Before long, Lucy Liu turns up as the enigmatic Rita, a femme fatale in a copper Louise Brooks bob; she's less a character than a fancily mounted narrative function, but Liu brings a sly, dry humour to the proceedings and is more than game in the action sequences. Her arrival thickens the plot considerably, at which point I should probably reveal no more: this is the sort of film where the phrase "I could tell you but then I'd have to kill you" could fit plausibly into just about any scene.

Now and then, you may start rubbing your eyes and asking yourself whether you haven't been here before. In an inspired comic set-piece, Sullivan is obliged to sit through a transcendentally boring business presentation while wearing glasses that are a fancy refinement of Malcolm McDowell's horrific eye-clamps in A Clockwork Orange: we also see a brainwashing technique that's a digital-age revamp of the one in Alan J Pakula's The Parallax View. There's a distinct nod to the North By Northwest cropduster scene, with Sullivan dumped in the middle of nowhere to await further developments; this makes perfect sense, as Northam is a convincing reincarnation of Cary Grant's smoothie-in-a-pickle persona. And the use of a red pill to free Sullivan's mind is not so much a steal from, as a witty snipe at The Matrix - as if to say that whatever teasing questions the Wachowskis can raise about the nature of self, Natali can raise them a lot cheaper.

All the borrowings only enhance the oppressively paranoiac feel of the whole apparatus: the sense that we're in a world cobbled together from scraps of borrowed stories reinforces the uncanny sense of deja-vu and of hermetic enclosure: although Sullivan shuttles all over the USA, and although the film moves snappily from location to location, nevertheless we always remain bounded in a universe as disconcertingly constricted and airless as that of Cube.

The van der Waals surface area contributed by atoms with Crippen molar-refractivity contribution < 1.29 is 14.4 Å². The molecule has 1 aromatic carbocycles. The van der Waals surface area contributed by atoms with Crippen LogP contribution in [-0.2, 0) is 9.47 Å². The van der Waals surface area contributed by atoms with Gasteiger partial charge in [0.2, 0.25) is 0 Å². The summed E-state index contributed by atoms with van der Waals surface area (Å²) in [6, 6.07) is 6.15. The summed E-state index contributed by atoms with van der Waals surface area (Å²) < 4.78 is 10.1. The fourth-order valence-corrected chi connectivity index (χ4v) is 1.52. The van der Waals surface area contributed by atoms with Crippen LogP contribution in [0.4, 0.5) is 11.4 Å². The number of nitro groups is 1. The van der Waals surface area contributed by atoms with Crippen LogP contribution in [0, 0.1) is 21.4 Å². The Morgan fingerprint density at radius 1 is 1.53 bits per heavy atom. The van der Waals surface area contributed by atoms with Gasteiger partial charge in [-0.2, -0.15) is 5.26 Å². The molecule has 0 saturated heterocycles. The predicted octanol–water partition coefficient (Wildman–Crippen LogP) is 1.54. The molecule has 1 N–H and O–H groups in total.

Cypher has a gleeful sense of its own absurdity, yet manages to raise some serious points about the nature of corporate mentality. It also pulls off a rare feat in sustaining its unease right up to an ingenious double-twist denouement, then rounding things off on a gentle up-beat - paranoia with a surprisingly graceful feelgood ending. It has a strikingly bare-bones visual style too - shot by Derek Rogers, Cypher is best described as steely, the tone set by the cool grey-blue chrome glaze of the opening sequence, and colour gradually seeping in throughout as Sullivan's life progresses from anaemic to flat-out lurid.

Natali has made one of the smartest, most entertaining films of the year, and although it might be premature on the strength of only two films, it's tempting to hail him already as a true cheapskate auteur with a consistent vision: a Fritz Lang of future pulp? Natali's next project, apparently, is called Nothing: let's hope it's as appetisingly high-concept as it sounds.

j.romney@independent.co.uk